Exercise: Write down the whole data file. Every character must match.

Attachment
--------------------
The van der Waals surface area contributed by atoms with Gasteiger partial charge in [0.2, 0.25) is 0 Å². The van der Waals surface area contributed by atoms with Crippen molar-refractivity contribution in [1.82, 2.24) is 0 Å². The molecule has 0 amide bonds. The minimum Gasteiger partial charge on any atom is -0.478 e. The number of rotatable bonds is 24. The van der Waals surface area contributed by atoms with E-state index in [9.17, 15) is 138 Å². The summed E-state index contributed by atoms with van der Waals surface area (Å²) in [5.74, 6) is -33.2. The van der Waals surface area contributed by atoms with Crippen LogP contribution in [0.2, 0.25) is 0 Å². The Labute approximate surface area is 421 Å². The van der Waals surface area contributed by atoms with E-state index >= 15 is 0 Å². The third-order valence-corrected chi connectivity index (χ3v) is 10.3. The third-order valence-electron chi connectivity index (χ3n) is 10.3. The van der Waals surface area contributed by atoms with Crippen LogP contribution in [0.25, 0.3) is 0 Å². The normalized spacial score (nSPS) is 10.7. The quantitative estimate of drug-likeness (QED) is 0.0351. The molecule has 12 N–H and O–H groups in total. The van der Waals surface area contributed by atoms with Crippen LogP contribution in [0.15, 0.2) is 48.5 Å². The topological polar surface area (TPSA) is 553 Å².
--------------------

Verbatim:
The van der Waals surface area contributed by atoms with Gasteiger partial charge in [0.2, 0.25) is 0 Å². The van der Waals surface area contributed by atoms with Crippen molar-refractivity contribution in [1.82, 2.24) is 0 Å². The molecule has 0 amide bonds. The minimum Gasteiger partial charge on any atom is -0.478 e. The number of rotatable bonds is 24. The van der Waals surface area contributed by atoms with E-state index in [9.17, 15) is 138 Å². The summed E-state index contributed by atoms with van der Waals surface area (Å²) in [5.74, 6) is -33.2. The van der Waals surface area contributed by atoms with Crippen LogP contribution in [0.2, 0.25) is 0 Å². The Labute approximate surface area is 421 Å². The van der Waals surface area contributed by atoms with E-state index >= 15 is 0 Å². The third-order valence-corrected chi connectivity index (χ3v) is 10.3. The third-order valence-electron chi connectivity index (χ3n) is 10.3. The van der Waals surface area contributed by atoms with Crippen LogP contribution in [0.25, 0.3) is 0 Å². The normalized spacial score (nSPS) is 10.7. The quantitative estimate of drug-likeness (QED) is 0.0351. The molecule has 12 N–H and O–H groups in total. The van der Waals surface area contributed by atoms with Crippen LogP contribution in [0.15, 0.2) is 48.5 Å². The topological polar surface area (TPSA) is 553 Å².